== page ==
DOHA (Reuters) - U.S. Secretary of State John Kerry put the onus on the Taliban to revive stalled efforts to end Afghanistan’s 12-year-old war and warned the militants on Saturday they might lose their new office in Qatar if the peace bid collapsed.
U.S. officials were due to hold preliminary discussions with the Taliban in Qatar last Thursday - but they were called off after the Afghan government objected to the fanfare surrounding the militants’ opening of an office in the Gulf state.
“We need to see if we can get back on track ... I don’t know whether that’s possible or not,” Kerry told a news conference in Qatar.
“If there is not a decision ... to move forward by the Taliban in short order, then we may have to consider whether or not the office has to be closed.”
Kerry did not spell out what steps he wanted the militants to take to revive the preliminary meeting, which had raised hopes that Washington might go on to broker the first direct negotiations between the Afghan government and the insurgents.
But Afghan government officials told Reuters they had been particularly angered by the Taliban’s decoration of their building with a flag and plaques that suggested the group had achieved some level of international recognition.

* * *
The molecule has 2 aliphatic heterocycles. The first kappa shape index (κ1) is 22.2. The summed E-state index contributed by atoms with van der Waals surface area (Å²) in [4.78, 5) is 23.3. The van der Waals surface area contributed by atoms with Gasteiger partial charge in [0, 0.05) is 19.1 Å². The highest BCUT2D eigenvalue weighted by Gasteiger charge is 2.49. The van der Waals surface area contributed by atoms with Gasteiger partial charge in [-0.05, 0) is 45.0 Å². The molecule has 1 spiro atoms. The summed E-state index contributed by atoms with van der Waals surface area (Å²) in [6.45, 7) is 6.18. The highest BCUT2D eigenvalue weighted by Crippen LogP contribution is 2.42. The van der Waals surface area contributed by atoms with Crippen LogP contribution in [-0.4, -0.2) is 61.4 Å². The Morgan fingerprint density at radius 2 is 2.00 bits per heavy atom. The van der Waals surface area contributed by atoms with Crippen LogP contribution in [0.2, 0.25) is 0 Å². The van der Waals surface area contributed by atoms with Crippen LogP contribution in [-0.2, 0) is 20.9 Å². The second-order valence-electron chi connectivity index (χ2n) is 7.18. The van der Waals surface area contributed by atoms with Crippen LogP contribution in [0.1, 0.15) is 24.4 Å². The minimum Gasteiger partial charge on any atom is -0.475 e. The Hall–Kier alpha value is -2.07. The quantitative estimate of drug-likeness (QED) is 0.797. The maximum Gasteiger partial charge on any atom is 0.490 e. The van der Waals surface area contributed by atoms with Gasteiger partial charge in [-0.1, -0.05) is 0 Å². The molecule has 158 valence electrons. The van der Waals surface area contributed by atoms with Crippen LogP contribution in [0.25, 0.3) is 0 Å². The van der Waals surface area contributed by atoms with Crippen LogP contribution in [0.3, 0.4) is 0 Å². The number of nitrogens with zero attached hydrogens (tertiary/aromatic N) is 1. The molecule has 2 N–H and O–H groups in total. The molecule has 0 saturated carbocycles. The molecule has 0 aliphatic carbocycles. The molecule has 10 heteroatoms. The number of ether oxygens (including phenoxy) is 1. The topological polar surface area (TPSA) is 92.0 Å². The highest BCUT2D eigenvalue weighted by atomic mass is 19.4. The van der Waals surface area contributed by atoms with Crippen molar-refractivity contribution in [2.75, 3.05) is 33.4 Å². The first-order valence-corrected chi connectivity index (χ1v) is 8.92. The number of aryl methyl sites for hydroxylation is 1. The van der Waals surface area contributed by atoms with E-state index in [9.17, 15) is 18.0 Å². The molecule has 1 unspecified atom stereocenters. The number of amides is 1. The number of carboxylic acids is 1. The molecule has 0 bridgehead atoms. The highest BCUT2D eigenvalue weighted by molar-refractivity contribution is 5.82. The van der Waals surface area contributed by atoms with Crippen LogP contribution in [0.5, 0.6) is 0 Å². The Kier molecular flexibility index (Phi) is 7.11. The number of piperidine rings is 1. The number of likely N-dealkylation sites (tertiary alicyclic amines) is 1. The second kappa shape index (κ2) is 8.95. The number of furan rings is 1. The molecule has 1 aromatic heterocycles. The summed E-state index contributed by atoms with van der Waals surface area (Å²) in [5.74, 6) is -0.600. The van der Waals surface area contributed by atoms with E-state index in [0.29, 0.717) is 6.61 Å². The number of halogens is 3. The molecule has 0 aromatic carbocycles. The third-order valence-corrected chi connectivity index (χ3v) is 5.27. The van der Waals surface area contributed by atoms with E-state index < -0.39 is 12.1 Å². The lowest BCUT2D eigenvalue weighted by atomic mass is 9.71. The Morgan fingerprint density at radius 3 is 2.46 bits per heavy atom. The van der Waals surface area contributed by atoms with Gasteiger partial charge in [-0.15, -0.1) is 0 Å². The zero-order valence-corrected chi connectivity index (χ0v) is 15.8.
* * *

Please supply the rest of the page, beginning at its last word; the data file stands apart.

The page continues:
The decorations had broken agreements on how the build-up to the talks would be handled, the government officials said.
The plaques bore the name of the “Political Office of the Islamic Emirate of Afghanistan”, the name the Taliban used for the country when they controlled it.
The Taliban’s flag was later lowered, but not removed. A name plate outside the office was taken down but a similar one inside was still in place.
Kerry said the U.S. special envoy for Afghanistan and Pakistan, James Dobbins, had arrived in Qatar for the talks, but added: “We are waiting to find out whether or not the Taliban will respond in order to follow the sequence, which has been very painstakingly established.
“We have performed our part in good faith. Regrettably, the agreement was not adhered to in the early hours,” Kerry said.
U.S. officials had said the Taliban was expected to use the talks to seek the return of former commanders now held by Washington at the Guantanamo Bay military prison in Cuba.
The United States wants the return of the only known U.S. prisoner of war from the conflict, Sergeant Bowe Bergdahl, who is believed to be held by the Taliban.
Kerry on Saturday declined to comment on the prospect of Taliban prisoners being freed. “It’s just not where the process is,” he said.
The Taliban were pushed out of power in Afghanistan by the U.S. invasion that followed the al Qaeda attacks on U.S. targets on September 11, 2001.
The group has since waged an insurgency to overthrow the government of Afghan President Hamid Karzai and oust foreign troops.
It has until now refused talks with Kabul, calling Karzai and his government puppets of the West.
Writing by Andrew Heavens; Editing by Kevin Liffey